Smart Alloys – new research group at the Max-Planck-Institut Düsseldorf
The group is funded by a European Research Council Advanced Grant, awarded in January 2012 to Prof. Dierk Raabe and Prof. Jörg Neugebauer, both directors at the MPIE.
The new research group is introducing an innovative concept into the world of alloy design combining theory and experiment. The aim is the development of new superior materials with smart microstructures capable of adapting to external environmental changes.
The group is run by two scientists: Dr. Blazej Grabowski, theoretical physicist, and Dr. Cem Tasan, materials scientist. This rather unconventional formation is attributed to the high complexity of the enterprise and to the employed alloy design ideas. One of the design strategies is to introduce nanosized metastable particles into the microstructure of the new alloys.
The meta-stability is a challenging but crucial requirement allowing the nanoparticles to transform quickly under applied stress. This phase transformation can strengthen the material, or create a self-healing effect. “Imagine a crack which has just nucleated in the material”, says Grabowski. “As soon as the crack tip reaches one of the metastable particles, the stress induced by the crack tip forces the phase of the particle to transform. The accompanying volume change or the resulting stress field from such a transformation may stop the nanocrack from further expanding.” Such mechanisms can function efficiently only for very delicately tuned microstructures and only in narrow concentration ranges. Achieving optimal conditions is an enormous challenge and requires a close collaboration of the two scientists and their team of researchers.
Metastable phases are difficult to analyse experimentally, but with DFT methods (density functional theory) which are based on quantum-mechanical principles, the parameters can be set to a point where the system is metastable. Thus the properties can be calculated under any given conditions. Parameters such as temperature, stress or volume can be changed in small steps until the phase transforms. Theory can predefine not only conditions but also compositions and thus reduce time and material needed for finding the optimum alloy.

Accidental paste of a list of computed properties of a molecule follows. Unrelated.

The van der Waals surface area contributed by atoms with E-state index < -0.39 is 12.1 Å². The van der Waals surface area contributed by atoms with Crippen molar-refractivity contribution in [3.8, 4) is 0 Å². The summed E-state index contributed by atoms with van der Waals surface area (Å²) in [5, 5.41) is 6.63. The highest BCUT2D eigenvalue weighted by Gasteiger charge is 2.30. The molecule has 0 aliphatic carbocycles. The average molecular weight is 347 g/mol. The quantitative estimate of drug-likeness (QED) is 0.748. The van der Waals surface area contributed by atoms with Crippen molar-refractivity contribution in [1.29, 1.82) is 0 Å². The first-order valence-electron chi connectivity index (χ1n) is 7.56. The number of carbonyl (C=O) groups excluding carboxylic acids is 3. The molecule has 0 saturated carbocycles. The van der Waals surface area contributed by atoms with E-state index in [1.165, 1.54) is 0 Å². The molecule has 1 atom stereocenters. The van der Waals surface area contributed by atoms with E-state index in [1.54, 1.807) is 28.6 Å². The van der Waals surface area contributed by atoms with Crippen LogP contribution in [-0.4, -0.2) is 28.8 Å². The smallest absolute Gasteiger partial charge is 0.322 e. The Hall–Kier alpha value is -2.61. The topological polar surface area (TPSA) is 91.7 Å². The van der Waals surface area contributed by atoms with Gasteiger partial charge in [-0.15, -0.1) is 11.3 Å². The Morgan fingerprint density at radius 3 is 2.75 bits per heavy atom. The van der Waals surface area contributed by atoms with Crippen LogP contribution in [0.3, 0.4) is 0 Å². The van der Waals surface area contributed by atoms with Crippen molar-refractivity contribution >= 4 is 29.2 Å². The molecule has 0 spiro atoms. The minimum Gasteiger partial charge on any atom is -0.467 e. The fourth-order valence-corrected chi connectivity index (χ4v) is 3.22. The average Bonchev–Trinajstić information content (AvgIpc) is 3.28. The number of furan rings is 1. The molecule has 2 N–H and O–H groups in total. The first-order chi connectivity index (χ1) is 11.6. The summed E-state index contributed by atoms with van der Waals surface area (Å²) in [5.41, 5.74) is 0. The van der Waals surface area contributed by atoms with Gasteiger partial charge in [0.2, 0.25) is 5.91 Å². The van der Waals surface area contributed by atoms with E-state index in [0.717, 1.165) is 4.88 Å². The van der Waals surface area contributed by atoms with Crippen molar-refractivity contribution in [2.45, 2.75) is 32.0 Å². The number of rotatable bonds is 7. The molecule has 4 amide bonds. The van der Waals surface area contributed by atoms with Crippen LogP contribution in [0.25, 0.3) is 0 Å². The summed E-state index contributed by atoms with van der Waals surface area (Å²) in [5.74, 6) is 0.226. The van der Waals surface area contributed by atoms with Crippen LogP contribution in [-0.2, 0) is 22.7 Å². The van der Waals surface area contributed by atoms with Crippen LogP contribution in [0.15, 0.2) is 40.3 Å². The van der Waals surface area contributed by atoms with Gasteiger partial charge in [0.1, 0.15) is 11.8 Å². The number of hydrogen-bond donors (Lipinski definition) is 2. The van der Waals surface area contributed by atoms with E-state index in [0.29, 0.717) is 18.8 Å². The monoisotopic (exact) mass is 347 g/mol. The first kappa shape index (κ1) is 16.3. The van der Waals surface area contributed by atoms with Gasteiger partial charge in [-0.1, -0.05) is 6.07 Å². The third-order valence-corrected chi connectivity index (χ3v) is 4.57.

On the other hand experimentalists have to validate the calculations. Thorough analysis of phases and phase changes is a crucial point. A unique combination of microscopic and mechanical characterization equipment at the MPIE enables the scientists to carry out in-situ investigations of such stress-induced microstructural transformations. Tasan further cooperates with the metallurgical and processing group, who will eventually produce the smart alloys. “Nowhere else than here at the MPIE would the realisation of this project be feasible”, states Tasan, “the close cooperation of physicists, materials scientists, and metallurgists and the availability of metallurgical production sites and sophisticated analysis methods are a precious advantage.”
The two group leaders are getting their research up to full speeds. Four doctoral students and three post-docs will soon support them.
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